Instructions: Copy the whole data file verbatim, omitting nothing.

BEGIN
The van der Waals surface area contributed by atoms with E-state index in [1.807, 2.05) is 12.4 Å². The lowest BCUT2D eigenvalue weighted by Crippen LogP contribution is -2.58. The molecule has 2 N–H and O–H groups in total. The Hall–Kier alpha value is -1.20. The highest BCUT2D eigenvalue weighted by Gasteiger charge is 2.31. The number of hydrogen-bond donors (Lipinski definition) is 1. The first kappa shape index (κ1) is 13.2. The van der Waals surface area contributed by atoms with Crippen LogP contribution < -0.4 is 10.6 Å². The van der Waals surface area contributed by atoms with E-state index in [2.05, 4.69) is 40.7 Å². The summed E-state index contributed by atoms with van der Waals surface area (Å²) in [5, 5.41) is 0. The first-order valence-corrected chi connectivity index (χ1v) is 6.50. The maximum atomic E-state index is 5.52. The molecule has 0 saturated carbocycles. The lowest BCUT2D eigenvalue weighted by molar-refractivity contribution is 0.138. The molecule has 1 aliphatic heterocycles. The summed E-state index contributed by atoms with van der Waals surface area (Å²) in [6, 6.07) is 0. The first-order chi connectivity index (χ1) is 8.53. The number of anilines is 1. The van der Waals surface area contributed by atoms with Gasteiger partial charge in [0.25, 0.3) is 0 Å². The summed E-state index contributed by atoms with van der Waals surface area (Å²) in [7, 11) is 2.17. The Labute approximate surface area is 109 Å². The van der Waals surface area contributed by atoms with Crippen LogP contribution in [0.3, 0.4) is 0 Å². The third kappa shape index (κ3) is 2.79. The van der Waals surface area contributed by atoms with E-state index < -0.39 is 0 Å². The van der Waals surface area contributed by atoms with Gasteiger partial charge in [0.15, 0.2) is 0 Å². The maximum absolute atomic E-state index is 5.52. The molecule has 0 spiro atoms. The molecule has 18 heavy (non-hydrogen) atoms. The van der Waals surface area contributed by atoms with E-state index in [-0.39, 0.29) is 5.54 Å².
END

The van der Waals surface area contributed by atoms with E-state index in [1.807, 2.05) is 12.4 Å². The lowest BCUT2D eigenvalue weighted by Crippen LogP contribution is -2.58. The molecule has 2 N–H and O–H groups in total. The Hall–Kier alpha value is -1.20. The highest BCUT2D eigenvalue weighted by Gasteiger charge is 2.31. The number of hydrogen-bond donors (Lipinski definition) is 1. The first kappa shape index (κ1) is 13.2. The van der Waals surface area contributed by atoms with Crippen LogP contribution < -0.4 is 10.6 Å². The van der Waals surface area contributed by atoms with E-state index in [2.05, 4.69) is 40.7 Å². The summed E-state index contributed by atoms with van der Waals surface area (Å²) in [5, 5.41) is 0. The first-order valence-corrected chi connectivity index (χ1v) is 6.50. The maximum atomic E-state index is 5.52. The molecule has 0 saturated carbocycles. The lowest BCUT2D eigenvalue weighted by molar-refractivity contribution is 0.138. The molecule has 1 aliphatic heterocycles. The summed E-state index contributed by atoms with van der Waals surface area (Å²) in [6, 6.07) is 0. The first-order chi connectivity index (χ1) is 8.53. The number of anilines is 1. The van der Waals surface area contributed by atoms with Gasteiger partial charge in [0.25, 0.3) is 0 Å². The summed E-state index contributed by atoms with van der Waals surface area (Å²) in [7, 11) is 2.17. The Labute approximate surface area is 109 Å². The van der Waals surface area contributed by atoms with Crippen LogP contribution in [0.3, 0.4) is 0 Å². The third kappa shape index (κ3) is 2.79. The van der Waals surface area contributed by atoms with E-state index < -0.39 is 0 Å². The van der Waals surface area contributed by atoms with Gasteiger partial charge in [0.15, 0.2) is 0 Å². The maximum absolute atomic E-state index is 5.52. The molecule has 0 spiro atoms. The molecule has 18 heavy (non-hydrogen) atoms. The van der Waals surface area contributed by atoms with E-state index in [-0.39, 0.29) is 5.54 Å².